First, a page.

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anonymous
 4 years ago
Need help with another intergral. Never really done one like this before. tan^6(3y)sec^2(3y)dy
anonymous
 4 years ago
Need help with another intergral. Never really done one like this before. tan^6(3y)sec^2(3y)dy

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anonymous
 4 years ago
Best ResponseYou've already chosen the best response.0\[\int\limits_{?}^{?}\tan ^6\left( 3y \right)\sec ^2(3y)dy\]

anonymous
 4 years ago
Best ResponseYou've already chosen the best response.0I think I need to do u=tan(3y)? Maybe not even close? ,

anonymous
 4 years ago
Best ResponseYou've already chosen the best response.0or u=tanx? So du=sec^2x?

anonymous
 4 years ago
Best ResponseYou've already chosen the best response.0Anyone have any clue?

anonymous
 4 years ago
Best ResponseYou've already chosen the best response.0turing test ..do u knw c++?

TuringTest
 4 years ago
Best ResponseYou've already chosen the best response.1yes, that will work, but it's\[u=\tan(3y)\]\[du=3\sec^2(3y)\]remember to use the chain rule all the way through @shiv no, sorry

TuringTest
 4 years ago
Best ResponseYou've already chosen the best response.1sorry\[u=\tan(3y)\]\[du=3\sec^2(3y)dy\]can't forget the dy! very important

anonymous
 4 years ago
Best ResponseYou've already chosen the best response.0so would it be \[1/3\int\limits_{?}^{?}\tan(u)^6dy?\]

TuringTest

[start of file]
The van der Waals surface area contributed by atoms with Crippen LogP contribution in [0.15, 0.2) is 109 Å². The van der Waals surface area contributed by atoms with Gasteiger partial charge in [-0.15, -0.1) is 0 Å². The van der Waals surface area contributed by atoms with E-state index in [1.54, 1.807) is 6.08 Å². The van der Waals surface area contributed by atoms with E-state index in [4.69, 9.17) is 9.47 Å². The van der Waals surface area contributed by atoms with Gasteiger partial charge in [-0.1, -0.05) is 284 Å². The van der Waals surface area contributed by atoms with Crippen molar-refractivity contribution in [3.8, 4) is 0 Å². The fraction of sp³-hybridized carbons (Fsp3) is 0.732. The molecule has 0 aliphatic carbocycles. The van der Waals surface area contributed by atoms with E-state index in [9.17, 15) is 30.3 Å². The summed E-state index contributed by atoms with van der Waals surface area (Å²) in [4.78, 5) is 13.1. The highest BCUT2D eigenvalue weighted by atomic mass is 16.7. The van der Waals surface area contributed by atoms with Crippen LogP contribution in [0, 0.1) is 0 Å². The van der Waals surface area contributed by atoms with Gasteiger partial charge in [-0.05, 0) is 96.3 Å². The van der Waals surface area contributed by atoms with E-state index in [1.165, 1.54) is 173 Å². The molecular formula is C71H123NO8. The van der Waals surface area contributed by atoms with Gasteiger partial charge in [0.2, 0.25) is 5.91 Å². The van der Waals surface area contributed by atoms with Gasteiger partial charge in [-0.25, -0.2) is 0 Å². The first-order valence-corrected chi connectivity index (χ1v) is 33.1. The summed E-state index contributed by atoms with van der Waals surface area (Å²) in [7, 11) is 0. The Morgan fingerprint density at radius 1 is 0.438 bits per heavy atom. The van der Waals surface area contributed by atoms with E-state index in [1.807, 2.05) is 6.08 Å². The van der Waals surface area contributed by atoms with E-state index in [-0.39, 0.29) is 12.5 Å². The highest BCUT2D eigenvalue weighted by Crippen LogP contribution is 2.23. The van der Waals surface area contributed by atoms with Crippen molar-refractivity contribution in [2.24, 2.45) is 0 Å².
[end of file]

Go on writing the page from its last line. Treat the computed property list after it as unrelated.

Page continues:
4 years ago
Best ResponseYou've already chosen the best response.1no,\[u=\tan(3y)\]so after the sub there should be no tangent left

anonymous
 4 years ago
Best ResponseYou've already chosen the best response.0oh... its \[1/3\int\limits_{?}^{?}u^6du\]

anonymous
 4 years ago
Best ResponseYou've already chosen the best response.0you are a life saver. Can I just ask you one more quick here

TuringTest
 4 years ago
Best ResponseYou've already chosen the best response.1sure but I'm headed for dinner so gotta be quick

anonymous
 4 years ago
Best ResponseYou've already chosen the best response.0ill try. \[\int\limits_{1}^{1/2}t^2 \sin^2(1+1/2)dt sorry its t \to the 2 wont show up though\]

anonymous
 4 years ago
Best ResponseYou've already chosen the best response.0Any direction helps. Do i have to set something u ,, then eventually change the limits of integration? I never know when to do that and feel this could be one..

TuringTest
 4 years ago
Best ResponseYou've already chosen the best response.1\[\int t^{2}\sin^2?dt\]sorry, what is the integrand exactly?

anonymous
 4 years ago
Best ResponseYou've already chosen the best response.0the end is sin^2(1+1/t)

anonymous
 4 years ago
Best ResponseYou've already chosen the best response.0that 2 was wrong. you got the rest right. evaluated from 1 to .5

TuringTest
 4 years ago
Best ResponseYou've already chosen the best response.1\[\int t^{2}\sin^2(1+\frac1t)dt\]yes?

anonymous
 4 years ago
Best ResponseYou've already chosen the best response.0evaluated from 1 to 1/2 if that changes anything

TuringTest
 4 years ago
Best ResponseYou've already chosen the best response.1\[u=1+\frac1t\]you don't have to change the bounds if you turn it back to t at the end, but if you want to evaluate it in terms of u you need to do this:\[u_1=1+\frac1{1}=0\]\[u_2=1+\frac1{1/2}=1\]so those are your new limits (if you want to evaluate in terms of u the differential is\[du=t^{2}dt\]so the integral is\[\int_{0}^{1}\sin udu=\int_{1}^{0}\sin u du\]Ok gotta eat, good luck!

anonymous
 4 years ago
Best ResponseYou've already chosen the best response.0Thanks a lot! I appreicate it
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